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April 15, 2022

‘Stepping stone’: Trone learns about opioid treatment program at detention center

Credit: Cumberland Times-News, Lindsay Renner-Wood

CRESAPTOWN, Md. — A pilot program at the Allegany County Detention Center has been effective in treating inmates living with opioid addiction even after their incarceration ends, facilitators and county law enforcement officials told U.S. Rep. David Trone Thursday. 

As part of a two-day tour of Western Maryland, Trone (D-Md. 6) spent the morning at the detention center learning about a telemedicine program established last April at the facility through the University of Maryland School of Medicine. The program is funded by a $600,000 two-year grant given by the New York-based Foundation for Opioid Response Efforts, or FORE, and is the second of its sort statewide. The first was established in Talbot County on the Eastern Shore.

Through the program, participating inmates receive medication-assisted treatment and have virtual appointments with University of Maryland doctors. They also receive counseling through the Allegany County Health Department. One of the participating clinicians, psychiatrist Dr. Eric Weintraub, presented on the program’s efficacy following a tour of the jail and explanation of the program.

Many of the program’s patients, Dr. Weintraub said, are “good people that want all the things that all of us want: Family, stability and a home.” In his observation during his years in practice, Weintraub said he has observed that many people do well while they aren’t incarcerated and receiving regular treatment.

However, a return to jail and loss of access to the necessary therapy can lead patients to relapse, sometimes overdosing and dying as a result, he said.

“We know that over half of the people that get incarcerated have a substance use disorder, that 15% have opioid use disorder, and 15% of deaths upon release involve opioid overdose,” Weintraub said. “So people get detoxified, they have no tolerance, they leave, they use fentanyl — which is highly deadly — and they die.”

For two weeks after one is released from incarceration, the risk of opioid overdose for those battling addiction is 12.7 times higher than average, Weintraub said. The pilot program is intended “as a stepping stone to a better place” to hopefully address that issue before it ever arises for its participants.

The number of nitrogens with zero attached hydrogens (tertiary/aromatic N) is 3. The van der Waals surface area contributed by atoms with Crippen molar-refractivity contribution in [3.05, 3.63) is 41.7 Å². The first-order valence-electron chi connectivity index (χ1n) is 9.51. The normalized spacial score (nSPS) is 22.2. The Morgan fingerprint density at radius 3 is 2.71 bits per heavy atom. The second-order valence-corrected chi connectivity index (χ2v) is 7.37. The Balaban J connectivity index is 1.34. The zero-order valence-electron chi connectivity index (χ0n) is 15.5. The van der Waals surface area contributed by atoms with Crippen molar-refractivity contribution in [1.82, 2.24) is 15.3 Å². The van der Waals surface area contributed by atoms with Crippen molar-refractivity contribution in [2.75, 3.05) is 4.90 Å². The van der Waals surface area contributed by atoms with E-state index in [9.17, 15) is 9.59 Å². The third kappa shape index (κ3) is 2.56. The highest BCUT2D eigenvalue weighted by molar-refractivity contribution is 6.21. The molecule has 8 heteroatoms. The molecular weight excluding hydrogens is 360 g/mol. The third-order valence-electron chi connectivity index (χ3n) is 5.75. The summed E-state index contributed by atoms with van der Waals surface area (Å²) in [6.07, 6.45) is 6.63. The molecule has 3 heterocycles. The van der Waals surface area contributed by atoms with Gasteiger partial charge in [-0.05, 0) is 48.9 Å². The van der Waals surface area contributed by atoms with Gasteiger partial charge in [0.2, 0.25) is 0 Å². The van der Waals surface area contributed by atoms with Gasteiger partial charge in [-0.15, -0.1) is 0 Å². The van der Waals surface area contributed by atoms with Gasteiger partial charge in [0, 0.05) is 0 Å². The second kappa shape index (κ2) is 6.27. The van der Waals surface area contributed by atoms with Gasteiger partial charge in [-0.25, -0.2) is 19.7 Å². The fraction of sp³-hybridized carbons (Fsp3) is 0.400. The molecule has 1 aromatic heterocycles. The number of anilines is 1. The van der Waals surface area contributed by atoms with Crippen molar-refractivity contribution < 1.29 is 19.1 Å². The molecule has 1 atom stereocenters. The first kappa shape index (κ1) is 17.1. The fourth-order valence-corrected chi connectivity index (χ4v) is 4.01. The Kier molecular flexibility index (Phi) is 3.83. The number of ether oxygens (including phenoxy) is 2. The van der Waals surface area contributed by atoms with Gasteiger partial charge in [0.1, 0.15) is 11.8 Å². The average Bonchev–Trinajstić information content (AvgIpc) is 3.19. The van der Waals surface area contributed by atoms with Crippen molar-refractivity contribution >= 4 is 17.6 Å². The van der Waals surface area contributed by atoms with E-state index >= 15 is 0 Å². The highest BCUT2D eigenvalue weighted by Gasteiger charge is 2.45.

Since its inception last year, Weintraub said, Allegany’s pilot program has had 106 participants. The average participant is incarcerated for 120 days and their course of treatment lasts 60 days. Of 80 participants released from incarceration in that time, 59 have kept their follow-up appointments for treatment once out of jail, and 83% of patients offered a prescription for a “bridge,” or limited supply of medication, have filled them.

Capt. Dan Lasher of the Allegany County Sheriff’s Office said the pilot program is a way for participants to overcome their addiction and lead more successful lives upon release.

“At the end of the day, what we want is for this person to become a positive member of society,” Lasher said. “Whether they take the opportunity or not is up to them, but at least they have that opportunity. Some never do. They come from third- or fourth-generation families (experiencing substance misuse) sometimes. If they never see what another life looks like, it’s just going to continue.”

Foundation for Opioid Response Efforts President Karen Scott said the grant that funds the program was one of the first the foundation issued, and she was “very impressed” to see the level of cooperation between those administering it, as well as its overall success in aiding patients.

“To see that they’ve been able to keep some of the people connected to treatment after they leave, when we know that’s such a high risk period — and that’s why we did the grant in the first place — is really encouraging,” Scott said.

Trone called the program a “shining star” and credited Lasher, Allegany County Sheriff Craig Robertson and the rest of the staff and participants for their work to help the patients fighting addiction.

“We’ve got the sheriff, the captain here and the whole team very progressively trying to do something a heck of a lot better for the folks in Western Maryland,” Trone said.

Redistricting

Following the tour, Trone, who is up for reelection, shared briefly his thoughts on the state’s newly-redrawn Congressional district map.

Gerrymandering, Trone said, “has taken both parties to the extreme, far right and far left.” In March, Judge Lynne Battaglia threw out the map previously approved by the state legislature, calling it “a product of extreme partisan gerrymandering.” Gov. Larry Hogan, a Republican, approved the redrawn map last week.

While Trone said the new map might mean a tougher road to reelection for him, he was confident in his odds.

“I think the new district is a tougher district for me, but I’m going to win,” Trone said. “I think I’ll win because people know I show up, I’m present, and I’m working on the issues they care about, and we’re working bipartisan. Whoever works the hardest always wins, and I’ve always worked the hardest. I love showing up, and I love Western Maryland. We made Western Maryland the focus of our district, and I think people realize that. The issues we’ve worked on — addiction, mental health and creating jobs, jobs, jobs — that’s what resonates with folks.”